Decay in health promotion leads to cavities for Clyde children

Overworked health workers in Clyde River have no time for the kind of health promotion work that could educate residents on how to avoid tooth decay.

By NUNATSIAQ NEWS

SEAN McKIBBON

CLYDE RIVER — There’s something rotten in Clyde River — children’s teeth.

Nurses in the hamlet say that tooth decay is a preventable illness that is costing Nunavut’s health system losts of money, but a heavy workload is thwarting their efforts at warding it off.

“We don’t get time to do hardly any health promotion,” said Mark McKenna, one of two community nurses in Clyde River.

McKenna and fellow community nurse Sherry Devos said the hamlet desperately needs a third nurse. Both said their overtime hours will often exceed the length of regular 35-and-a-half-hour work week.

With a population of about 800 people, the hamlet is too much work for only two people, they said.

Devos said that the nursing station in Clyde River was originally set up to run with three nurses, but the third position has been empty for some time. McKenna said a dental therapist position is also open in the hamlet, but remains unfilled.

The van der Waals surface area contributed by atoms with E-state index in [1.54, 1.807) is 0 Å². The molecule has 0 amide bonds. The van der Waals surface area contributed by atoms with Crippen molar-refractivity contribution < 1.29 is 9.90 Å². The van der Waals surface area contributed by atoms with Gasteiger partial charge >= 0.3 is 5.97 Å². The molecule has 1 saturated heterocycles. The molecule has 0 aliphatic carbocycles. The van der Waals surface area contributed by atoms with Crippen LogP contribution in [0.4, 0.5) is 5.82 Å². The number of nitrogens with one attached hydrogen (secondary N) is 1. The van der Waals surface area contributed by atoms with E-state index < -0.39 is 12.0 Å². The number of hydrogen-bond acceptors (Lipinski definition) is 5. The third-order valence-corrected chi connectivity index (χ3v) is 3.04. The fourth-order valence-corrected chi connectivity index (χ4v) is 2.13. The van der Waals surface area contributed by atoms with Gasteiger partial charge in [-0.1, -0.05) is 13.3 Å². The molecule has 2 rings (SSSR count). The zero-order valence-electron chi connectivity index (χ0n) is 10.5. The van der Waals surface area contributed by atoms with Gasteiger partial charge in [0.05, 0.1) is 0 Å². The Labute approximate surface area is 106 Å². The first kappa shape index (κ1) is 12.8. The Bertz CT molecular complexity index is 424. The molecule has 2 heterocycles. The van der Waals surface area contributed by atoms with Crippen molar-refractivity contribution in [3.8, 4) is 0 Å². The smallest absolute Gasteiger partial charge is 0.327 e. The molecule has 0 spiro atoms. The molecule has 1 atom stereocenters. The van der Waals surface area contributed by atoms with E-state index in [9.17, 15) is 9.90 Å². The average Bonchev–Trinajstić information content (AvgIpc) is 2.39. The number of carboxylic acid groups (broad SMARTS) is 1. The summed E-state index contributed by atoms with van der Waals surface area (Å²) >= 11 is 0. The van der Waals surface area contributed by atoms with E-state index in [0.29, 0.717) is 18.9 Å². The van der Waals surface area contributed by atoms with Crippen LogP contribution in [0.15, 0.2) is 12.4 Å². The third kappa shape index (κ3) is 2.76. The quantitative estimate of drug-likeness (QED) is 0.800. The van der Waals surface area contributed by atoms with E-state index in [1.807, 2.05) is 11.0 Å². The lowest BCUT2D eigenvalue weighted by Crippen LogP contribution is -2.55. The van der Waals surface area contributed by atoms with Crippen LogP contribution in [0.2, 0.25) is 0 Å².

“We should be doing more talks on the radio, going into the school more. Programs such as the well men’s clinic are virtually ignored,” McKenna said.

Pop destroys teeth

But the lack of health promotion isn’t the sole cause of tooth decay in the hamlet. There is another culprit, and it comes in a bottle.

“Pop,” said Sherry Devos. “If there was no pop in Clyde River we wouldn’t have any problems. The kids love it.”

Devos said a combination of sugary drinks and poor dental hygiene is wrecking the teeth of some people who live in the hamlet.

“They don’t brush their teeth. It isn’t a priority for them,” said Devos.

She said tooth decay is rampant among children, and that many adults have dentures.

“Most of the kids have caps all over their mouth,” she said. When dentists visit the community, their time is taken up with pulling teeth and filling cavities, she said.

There is a six to 12 month waiting list for children to travel to Iqaluit to have teeth pulled out while under general anesthesia, said Devos’s co-worker Mark McKenna.

When children have to have a lot of teeth pulled, it is to difficult to do the work while they’re awake.

No time for prevention

Instead of trying to prevent illnesses before they start, the nurses say they’re constantly finding themselves playing catch up.

“We try to do dental hygiene promotion. We try to do it in school,” Devos said. But McKenna said they simply don’t have time to do it often enough or to train others to teach children how to care for their teeth.

“That’s the only way the people up here are ever going to get anywhere. They have to start assisting local people to do the health promotion work themselves,” said McKenna.

“It’s got to be going toward the local people,” he said.

Share This Story

(0) Comments